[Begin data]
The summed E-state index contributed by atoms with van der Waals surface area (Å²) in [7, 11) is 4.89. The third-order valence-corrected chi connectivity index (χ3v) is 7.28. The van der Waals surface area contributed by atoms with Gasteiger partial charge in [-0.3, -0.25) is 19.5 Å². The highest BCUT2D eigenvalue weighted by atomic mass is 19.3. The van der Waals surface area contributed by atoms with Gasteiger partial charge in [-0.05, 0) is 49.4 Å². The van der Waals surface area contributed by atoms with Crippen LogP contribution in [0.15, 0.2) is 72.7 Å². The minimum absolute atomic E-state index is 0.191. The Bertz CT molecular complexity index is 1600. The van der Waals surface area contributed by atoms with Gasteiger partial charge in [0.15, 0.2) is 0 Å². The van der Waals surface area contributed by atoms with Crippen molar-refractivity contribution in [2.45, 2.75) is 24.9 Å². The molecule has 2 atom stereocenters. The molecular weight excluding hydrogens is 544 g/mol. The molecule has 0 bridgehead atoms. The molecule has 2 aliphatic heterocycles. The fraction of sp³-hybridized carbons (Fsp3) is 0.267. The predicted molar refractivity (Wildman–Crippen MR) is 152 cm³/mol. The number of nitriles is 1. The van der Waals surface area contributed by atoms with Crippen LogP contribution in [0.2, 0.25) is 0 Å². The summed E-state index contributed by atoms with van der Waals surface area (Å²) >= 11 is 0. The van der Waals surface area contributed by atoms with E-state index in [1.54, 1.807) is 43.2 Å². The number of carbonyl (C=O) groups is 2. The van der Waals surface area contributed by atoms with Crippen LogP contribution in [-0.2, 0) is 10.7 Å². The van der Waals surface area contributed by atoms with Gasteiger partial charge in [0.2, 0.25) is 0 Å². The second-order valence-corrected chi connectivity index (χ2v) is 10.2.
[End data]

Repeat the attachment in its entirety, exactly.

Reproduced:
The summed E-state index contributed by atoms with van der Waals surface area (Å²) in [7, 11) is 4.89. The third-order valence-corrected chi connectivity index (χ3v) is 7.28. The van der Waals surface area contributed by atoms with Gasteiger partial charge in [-0.3, -0.25) is 19.5 Å². The highest BCUT2D eigenvalue weighted by atomic mass is 19.3. The van der Waals surface area contributed by atoms with Gasteiger partial charge in [-0.05, 0) is 49.4 Å². The van der Waals surface area contributed by atoms with Crippen LogP contribution in [0.15, 0.2) is 72.7 Å². The minimum absolute atomic E-state index is 0.191. The Bertz CT molecular complexity index is 1600. The van der Waals surface area contributed by atoms with Gasteiger partial charge in [0.15, 0.2) is 0 Å². The van der Waals surface area contributed by atoms with Crippen molar-refractivity contribution in [2.45, 2.75) is 24.9 Å². The molecule has 2 atom stereocenters. The molecular weight excluding hydrogens is 544 g/mol. The molecule has 0 bridgehead atoms. The molecule has 2 aliphatic heterocycles. The fraction of sp³-hybridized carbons (Fsp3) is 0.267. The predicted molar refractivity (Wildman–Crippen MR) is 152 cm³/mol. The number of nitriles is 1. The van der Waals surface area contributed by atoms with Crippen LogP contribution in [0.2, 0.25) is 0 Å². The summed E-state index contributed by atoms with van der Waals surface area (Å²) >= 11 is 0. The van der Waals surface area contributed by atoms with E-state index in [1.54, 1.807) is 43.2 Å². The number of carbonyl (C=O) groups is 2. The van der Waals surface area contributed by atoms with Crippen LogP contribution in [-0.2, 0) is 10.7 Å². The van der Waals surface area contributed by atoms with Gasteiger partial charge in [0.2, 0.25) is 0 Å². The second-order valence-corrected chi connectivity index (χ2v) is 10.2.